9. Keep your own childhood out of the picture. You aren’t raising yourself and over compensating for a lousy relationship with your sister will only guarantee that your kids struggle to create meaningful relationships with each other. If you model for your kids what a healthy relationship looks like, sounds like and feels like, they have a much better chance of establishing a healthy one with their siblings. Trying to force kids to get along usually back fires and causes more fractures not less.

10. Take pictures of the times people are enjoying each other and post them around the house. When kids start to squabble, bring them over to a picture and ask them to remind you of what was happening in the action. Along with this, make sure appreciations during Family Meetings includes when kids are rockin it out together. Remember, whatever you pay attention too – you get more of.

jens kids

Remember to pace yourself. It’s not nearly as important to have young children who have developed the skills which makes it possible for us to get along with people day in and day out for years, as it is to help them build a strong foundation that will grow with them over time and solidify the relationship they have with their brothers and sisters.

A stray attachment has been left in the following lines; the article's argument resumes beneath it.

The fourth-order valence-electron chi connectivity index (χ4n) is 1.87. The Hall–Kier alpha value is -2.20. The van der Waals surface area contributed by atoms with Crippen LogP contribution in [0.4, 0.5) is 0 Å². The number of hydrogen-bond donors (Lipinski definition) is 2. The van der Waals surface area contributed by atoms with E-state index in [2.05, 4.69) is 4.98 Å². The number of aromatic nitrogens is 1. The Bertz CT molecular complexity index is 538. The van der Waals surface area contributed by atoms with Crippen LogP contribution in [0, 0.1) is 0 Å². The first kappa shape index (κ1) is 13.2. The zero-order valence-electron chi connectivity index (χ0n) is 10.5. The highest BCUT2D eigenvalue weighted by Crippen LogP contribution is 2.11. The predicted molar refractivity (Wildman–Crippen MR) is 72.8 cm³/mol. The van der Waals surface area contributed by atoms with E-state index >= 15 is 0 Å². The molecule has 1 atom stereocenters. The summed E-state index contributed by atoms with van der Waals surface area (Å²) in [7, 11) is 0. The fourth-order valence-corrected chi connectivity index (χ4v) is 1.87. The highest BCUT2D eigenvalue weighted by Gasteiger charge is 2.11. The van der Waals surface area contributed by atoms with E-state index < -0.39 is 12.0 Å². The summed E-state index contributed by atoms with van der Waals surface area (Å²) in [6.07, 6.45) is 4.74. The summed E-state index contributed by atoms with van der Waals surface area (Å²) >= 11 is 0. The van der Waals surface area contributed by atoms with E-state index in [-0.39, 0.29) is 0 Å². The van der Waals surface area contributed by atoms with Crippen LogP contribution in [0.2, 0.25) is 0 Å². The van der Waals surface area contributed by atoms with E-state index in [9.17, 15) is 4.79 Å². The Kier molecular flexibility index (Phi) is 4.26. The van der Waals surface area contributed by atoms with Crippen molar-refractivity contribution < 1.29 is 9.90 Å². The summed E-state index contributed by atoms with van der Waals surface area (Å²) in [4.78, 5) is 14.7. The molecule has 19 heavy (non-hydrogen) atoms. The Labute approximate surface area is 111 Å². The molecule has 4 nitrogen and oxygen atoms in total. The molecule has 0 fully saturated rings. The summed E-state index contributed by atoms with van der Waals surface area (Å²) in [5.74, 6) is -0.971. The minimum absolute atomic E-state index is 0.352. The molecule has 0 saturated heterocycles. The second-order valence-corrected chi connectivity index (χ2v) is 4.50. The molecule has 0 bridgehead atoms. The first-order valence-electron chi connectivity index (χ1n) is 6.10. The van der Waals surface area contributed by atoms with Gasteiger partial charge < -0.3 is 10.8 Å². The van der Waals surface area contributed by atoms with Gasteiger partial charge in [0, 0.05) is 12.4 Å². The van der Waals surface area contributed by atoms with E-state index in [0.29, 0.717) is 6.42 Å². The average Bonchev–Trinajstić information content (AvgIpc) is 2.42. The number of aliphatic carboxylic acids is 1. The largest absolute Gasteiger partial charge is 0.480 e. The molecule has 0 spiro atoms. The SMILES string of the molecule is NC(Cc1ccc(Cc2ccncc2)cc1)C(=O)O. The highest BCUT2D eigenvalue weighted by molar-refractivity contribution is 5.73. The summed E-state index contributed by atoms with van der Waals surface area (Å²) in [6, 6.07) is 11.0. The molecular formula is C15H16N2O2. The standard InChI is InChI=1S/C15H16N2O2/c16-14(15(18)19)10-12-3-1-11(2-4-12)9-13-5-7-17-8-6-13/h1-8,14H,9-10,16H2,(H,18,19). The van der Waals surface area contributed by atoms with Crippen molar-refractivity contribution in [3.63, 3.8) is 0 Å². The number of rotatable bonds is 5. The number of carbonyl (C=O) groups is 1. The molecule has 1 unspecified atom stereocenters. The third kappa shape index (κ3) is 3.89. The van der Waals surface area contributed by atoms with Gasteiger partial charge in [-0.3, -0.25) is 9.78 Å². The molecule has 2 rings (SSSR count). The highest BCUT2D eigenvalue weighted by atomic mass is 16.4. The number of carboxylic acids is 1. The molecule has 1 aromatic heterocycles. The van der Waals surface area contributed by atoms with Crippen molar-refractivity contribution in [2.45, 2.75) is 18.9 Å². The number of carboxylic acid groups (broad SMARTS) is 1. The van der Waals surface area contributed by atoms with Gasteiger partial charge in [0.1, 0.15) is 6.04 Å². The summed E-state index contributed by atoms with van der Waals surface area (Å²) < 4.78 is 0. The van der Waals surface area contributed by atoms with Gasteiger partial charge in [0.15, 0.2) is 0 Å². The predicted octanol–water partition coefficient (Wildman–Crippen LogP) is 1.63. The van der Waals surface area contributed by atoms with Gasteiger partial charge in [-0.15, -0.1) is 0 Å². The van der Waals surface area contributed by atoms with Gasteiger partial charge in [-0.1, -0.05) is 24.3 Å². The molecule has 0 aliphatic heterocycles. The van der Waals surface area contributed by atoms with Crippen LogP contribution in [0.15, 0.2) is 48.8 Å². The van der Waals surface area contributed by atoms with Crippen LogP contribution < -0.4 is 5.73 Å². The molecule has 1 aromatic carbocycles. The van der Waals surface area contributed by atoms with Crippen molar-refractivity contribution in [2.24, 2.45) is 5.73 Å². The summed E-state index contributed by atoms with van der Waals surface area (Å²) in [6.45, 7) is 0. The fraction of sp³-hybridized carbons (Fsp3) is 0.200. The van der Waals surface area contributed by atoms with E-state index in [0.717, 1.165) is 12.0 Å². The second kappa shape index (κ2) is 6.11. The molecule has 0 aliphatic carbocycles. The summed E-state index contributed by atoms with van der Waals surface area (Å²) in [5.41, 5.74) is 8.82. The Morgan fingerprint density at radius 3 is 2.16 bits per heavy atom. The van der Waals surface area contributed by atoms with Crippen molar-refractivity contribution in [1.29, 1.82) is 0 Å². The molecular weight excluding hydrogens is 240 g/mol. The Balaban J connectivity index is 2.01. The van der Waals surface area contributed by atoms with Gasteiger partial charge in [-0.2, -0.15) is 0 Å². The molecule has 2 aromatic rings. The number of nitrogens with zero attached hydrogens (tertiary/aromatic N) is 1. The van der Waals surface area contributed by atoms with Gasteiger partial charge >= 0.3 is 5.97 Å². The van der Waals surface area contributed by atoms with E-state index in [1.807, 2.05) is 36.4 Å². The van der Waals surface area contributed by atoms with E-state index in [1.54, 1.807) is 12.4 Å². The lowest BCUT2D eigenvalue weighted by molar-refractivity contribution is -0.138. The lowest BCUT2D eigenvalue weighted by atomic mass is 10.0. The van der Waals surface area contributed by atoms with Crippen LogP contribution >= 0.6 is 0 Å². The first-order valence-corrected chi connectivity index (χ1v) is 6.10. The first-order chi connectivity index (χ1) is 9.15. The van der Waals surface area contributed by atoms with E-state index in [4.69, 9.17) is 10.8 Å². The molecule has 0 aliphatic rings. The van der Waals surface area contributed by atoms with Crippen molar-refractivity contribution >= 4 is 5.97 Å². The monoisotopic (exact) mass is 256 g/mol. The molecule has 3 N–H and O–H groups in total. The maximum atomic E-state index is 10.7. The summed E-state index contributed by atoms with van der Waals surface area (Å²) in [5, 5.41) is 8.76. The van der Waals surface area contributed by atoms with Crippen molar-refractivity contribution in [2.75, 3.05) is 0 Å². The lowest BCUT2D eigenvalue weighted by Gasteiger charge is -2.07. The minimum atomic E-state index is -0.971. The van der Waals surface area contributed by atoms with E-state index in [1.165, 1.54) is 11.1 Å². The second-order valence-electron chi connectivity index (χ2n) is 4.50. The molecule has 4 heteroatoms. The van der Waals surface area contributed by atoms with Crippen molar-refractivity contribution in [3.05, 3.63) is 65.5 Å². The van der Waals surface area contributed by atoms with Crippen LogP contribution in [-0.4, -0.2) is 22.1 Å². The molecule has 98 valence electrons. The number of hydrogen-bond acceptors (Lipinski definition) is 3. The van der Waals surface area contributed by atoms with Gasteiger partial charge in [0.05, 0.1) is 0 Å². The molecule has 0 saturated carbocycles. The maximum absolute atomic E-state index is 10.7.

Let’s All Get Along with Appreciations

appreciateA Podcast with Vicki Hoefle

In this conversation with Vicki Hoefle, we talk about appreciations.

Parents often ask, “How do I get my kids to be nice to each other?” or “How do I get my kids to stop fighting?”

The truth is whatever you are currently doing, probably stops the action and creates some sort of compliance – momentarily. Really parents want more than kids who just get along. Parents want kids who treat each other with respect, compassion, empathy and understanding.

Listen below and learn how to let your kids know how truly special they are to you.

Appreciations and Contributions

family meetingsMany families put off or hesitate coordinating family meetings or following through with contributions because they get “stuck” on logistics:

How do we do it? What does it look like? What if I do it wrong?

The answer is simply:

  1. Keep it simple,
  2. Start small (one task at a time)
  3. Be consistent.

Whether you’re stuck on the logistics or you could use some fresh ideas, take this inspiration from REAL families on our Facebook page and use them to create a system that works for you!

Note: If you’ve fallen off, you’ll notice that sometimes a reboot to the process can get your family back into the swing in no time. Consider scaling everything back for summer- just don’t drop it altogether. Think of the confidence your child will have dancing off to school after a summer of being invited to participate!